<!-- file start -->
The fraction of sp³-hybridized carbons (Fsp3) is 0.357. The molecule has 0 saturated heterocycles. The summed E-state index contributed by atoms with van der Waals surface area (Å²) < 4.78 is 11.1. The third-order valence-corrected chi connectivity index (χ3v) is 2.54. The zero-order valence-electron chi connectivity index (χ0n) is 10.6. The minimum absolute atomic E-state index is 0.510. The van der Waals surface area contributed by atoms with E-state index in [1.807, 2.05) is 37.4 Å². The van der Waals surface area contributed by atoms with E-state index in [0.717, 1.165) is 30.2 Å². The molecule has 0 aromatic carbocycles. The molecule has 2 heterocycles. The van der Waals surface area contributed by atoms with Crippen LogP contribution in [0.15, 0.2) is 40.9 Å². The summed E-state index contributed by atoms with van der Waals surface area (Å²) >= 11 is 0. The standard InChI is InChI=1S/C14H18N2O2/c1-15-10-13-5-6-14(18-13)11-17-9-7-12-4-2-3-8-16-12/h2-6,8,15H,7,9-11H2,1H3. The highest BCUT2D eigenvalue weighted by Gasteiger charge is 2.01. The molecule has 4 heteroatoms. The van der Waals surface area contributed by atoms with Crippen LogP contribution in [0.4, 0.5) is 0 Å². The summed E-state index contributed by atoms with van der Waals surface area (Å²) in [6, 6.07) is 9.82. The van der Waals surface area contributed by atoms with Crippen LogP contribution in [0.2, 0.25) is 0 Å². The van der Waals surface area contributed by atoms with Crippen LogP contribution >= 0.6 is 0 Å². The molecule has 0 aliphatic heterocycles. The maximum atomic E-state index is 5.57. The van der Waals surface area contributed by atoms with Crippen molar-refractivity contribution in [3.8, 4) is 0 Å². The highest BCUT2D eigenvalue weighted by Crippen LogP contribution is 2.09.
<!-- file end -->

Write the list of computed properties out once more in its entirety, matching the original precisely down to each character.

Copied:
The fraction of sp³-hybridized carbons (Fsp3) is 0.357. The molecule has 0 saturated heterocycles. The summed E-state index contributed by atoms with van der Waals surface area (Å²) < 4.78 is 11.1. The third-order valence-corrected chi connectivity index (χ3v) is 2.54. The zero-order valence-electron chi connectivity index (χ0n) is 10.6. The minimum absolute atomic E-state index is 0.510. The van der Waals surface area contributed by atoms with E-state index in [1.807, 2.05) is 37.4 Å². The van der Waals surface area contributed by atoms with E-state index in [0.717, 1.165) is 30.2 Å². The molecule has 0 aromatic carbocycles. The molecule has 2 heterocycles. The van der Waals surface area contributed by atoms with Crippen LogP contribution in [0.15, 0.2) is 40.9 Å². The summed E-state index contributed by atoms with van der Waals surface area (Å²) >= 11 is 0. The standard InChI is InChI=1S/C14H18N2O2/c1-15-10-13-5-6-14(18-13)11-17-9-7-12-4-2-3-8-16-12/h2-6,8,15H,7,9-11H2,1H3. The highest BCUT2D eigenvalue weighted by Gasteiger charge is 2.01. The molecule has 4 heteroatoms. The van der Waals surface area contributed by atoms with Crippen LogP contribution in [0.4, 0.5) is 0 Å². The summed E-state index contributed by atoms with van der Waals surface area (Å²) in [6, 6.07) is 9.82. The van der Waals surface area contributed by atoms with Crippen LogP contribution in [0.2, 0.25) is 0 Å². The van der Waals surface area contributed by atoms with Crippen LogP contribution >= 0.6 is 0 Å². The molecule has 0 aliphatic heterocycles. The maximum atomic E-state index is 5.57. The van der Waals surface area contributed by atoms with Crippen molar-refractivity contribution in [3.8, 4) is 0 Å². The highest BCUT2D eigenvalue weighted by Crippen LogP contribution is 2.09.